Saturday, November 17, 2012

a devil lives in my garage door opener

Lets not mince words: there is a testosterone sensor in my remote garage door opener.

Don't laugh, I'm dead serious.

For weeks it has been on the fritz, missing no opportunity to piss me off, gradually becoming less and less reliable. But not enough to make me KNOW it was untrustworthy, just enough to make me hold my breath and pray like hell whenever I pushed the button and hoped to gain entry to my home.

Exhibit A: the Demon Opener
Being the logical person I was a week and a half ago about this whole situation, I mentioned to my husband that I think I need a new battery. Then a few more days of squeeze and pray passed and suddenly the day came where it wasn't enough.  Of course this day was one where I was running late, had a very pissed off Beans, bags upon bags of groceries to carry in and it was hotter than the warm section of hell.  So I snapped (my temper can be a tad infamous) and decided that squeeze and pray wasn't enough, maybe throw the mother fawker would be.

It wasn't.

Amazingly, however, it didn't kerslpode into a million pieces revealing instantaneously to my husband that I had gotten a bit frustrated.  So I scooped the damn thing up as I got my stuff and my now screaming kid and brought them all inside.  I put it on the counter so as to *ahem* subtly remind my husband that I needed that battery he said he had.  This was a Friday.  Generally, I don't drive my car on the weekends, the Jolly Green Giant I married does not comfortably fit in my Corolla.  So after the exceptionally busy weekend passes us by, and a few other "hey can you fix my garage door opener"s are uttered, I stupidly assume in all the random crap he did that my usually very considerate husband took care of the opener.


He could reorganize his garage, build a paper towel holder because he wanted to, decide that my car needed cleaned out (no idea why), BUT he couldn't change the battery.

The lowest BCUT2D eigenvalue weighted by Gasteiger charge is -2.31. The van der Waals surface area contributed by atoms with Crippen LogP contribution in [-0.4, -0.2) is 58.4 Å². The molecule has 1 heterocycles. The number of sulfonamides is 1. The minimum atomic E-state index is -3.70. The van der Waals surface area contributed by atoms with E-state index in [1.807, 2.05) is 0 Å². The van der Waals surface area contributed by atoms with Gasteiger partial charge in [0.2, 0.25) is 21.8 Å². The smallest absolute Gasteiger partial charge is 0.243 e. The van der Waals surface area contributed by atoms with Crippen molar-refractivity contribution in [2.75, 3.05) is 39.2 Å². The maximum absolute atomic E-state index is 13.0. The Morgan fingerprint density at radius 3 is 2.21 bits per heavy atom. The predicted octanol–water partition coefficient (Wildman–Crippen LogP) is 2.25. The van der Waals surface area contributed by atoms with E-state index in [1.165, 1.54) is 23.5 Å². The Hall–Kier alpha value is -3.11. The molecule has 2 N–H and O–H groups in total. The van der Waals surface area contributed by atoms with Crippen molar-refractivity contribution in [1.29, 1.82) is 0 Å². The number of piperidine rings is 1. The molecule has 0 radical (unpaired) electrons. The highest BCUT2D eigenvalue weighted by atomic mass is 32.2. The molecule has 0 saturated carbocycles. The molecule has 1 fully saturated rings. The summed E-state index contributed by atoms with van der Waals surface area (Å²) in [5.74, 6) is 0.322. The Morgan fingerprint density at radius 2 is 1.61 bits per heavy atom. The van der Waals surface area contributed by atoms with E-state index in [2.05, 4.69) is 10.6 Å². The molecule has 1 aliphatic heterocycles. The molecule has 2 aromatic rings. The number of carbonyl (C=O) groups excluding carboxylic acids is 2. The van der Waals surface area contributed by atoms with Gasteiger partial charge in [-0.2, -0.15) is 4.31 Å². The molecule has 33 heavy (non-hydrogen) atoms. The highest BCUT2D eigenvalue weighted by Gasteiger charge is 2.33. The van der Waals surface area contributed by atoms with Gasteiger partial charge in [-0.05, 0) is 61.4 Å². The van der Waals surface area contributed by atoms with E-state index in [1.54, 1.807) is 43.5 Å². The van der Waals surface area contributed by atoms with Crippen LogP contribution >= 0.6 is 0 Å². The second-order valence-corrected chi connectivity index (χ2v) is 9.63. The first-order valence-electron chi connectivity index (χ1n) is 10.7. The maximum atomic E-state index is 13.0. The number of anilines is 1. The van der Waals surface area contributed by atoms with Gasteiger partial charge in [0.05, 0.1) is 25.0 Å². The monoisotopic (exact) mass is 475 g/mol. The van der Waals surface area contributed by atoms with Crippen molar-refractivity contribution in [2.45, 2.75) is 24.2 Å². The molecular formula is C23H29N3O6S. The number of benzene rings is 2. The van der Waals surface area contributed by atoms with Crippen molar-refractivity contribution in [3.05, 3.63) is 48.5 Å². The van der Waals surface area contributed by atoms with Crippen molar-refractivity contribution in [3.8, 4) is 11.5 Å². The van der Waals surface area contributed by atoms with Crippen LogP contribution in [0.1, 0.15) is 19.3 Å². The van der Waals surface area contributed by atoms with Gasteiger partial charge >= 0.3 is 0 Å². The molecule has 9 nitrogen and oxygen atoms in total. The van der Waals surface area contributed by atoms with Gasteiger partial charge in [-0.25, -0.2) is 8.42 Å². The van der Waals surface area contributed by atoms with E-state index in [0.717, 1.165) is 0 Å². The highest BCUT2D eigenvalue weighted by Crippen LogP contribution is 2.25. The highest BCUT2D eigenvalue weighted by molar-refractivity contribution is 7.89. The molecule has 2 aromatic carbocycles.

So when I put it back in my car, ran my errands, and went to push the lifeless button ... I did refrain from throwing it again.  Go ahead, applaud.

When Bunyan came home I held it up and asked him if he'd fixed it.  A confused (yet panicked cuz he could see I was displeased) look crossed his face as he said,

"But ... but, nothing is wrong with it."

Exhibit B: Only the smart ones.
After I insisted there was, and he insisted that it worked fine for him I asked him to show me.  And he did.  And that damn door opened with NO problem.

So again, I put it in my car, perplexed but figuring whatever it is it is okay now.

Next day, again when my stress level was pretty high and my time management was at a low, I pushed the button with a mental "Open Sesame" ... and nothing happened.

When Paul Bunyan came home we both went out front with the evil little clicker in tow.  Every time he pressed it the damn thing opened.  Every.  Single.  Time.  Me?  Not once.

Of course he had to be all condescending male on me for a moment "oh well you need to hold it down ... you need to push it in this way ... are you sure you're pressing the right button?"

End result, we traded openers.  That dumb thing is working FINE for him.  Absolutely fine!  Seriously, WTF?  I am telling you, there is without a doubt, a testosterone sensor in the damn thing.

Friday, November 16, 2012

yeah, I'd kill for that

Obviously as the name of the series suggests, this is about the most basic emotion and driving force in human nature.  Jealousy.  On Pintercrack, in magazines, catalogs, on TV and in movies we are constantly shown these utterly awesome places. But in reality we have normal ones. Talk about let downs. Sometimes these awesome spaces serve to inspire us, motivating us to do something utterly bad ass with our otherwise normalcy.  However, no amount of aqua chevron stripes can alter square footage or make an incredible bay window appear out of no where.  So to open this series I am rockin' the honesty factor to the highest degree with laundry rooms.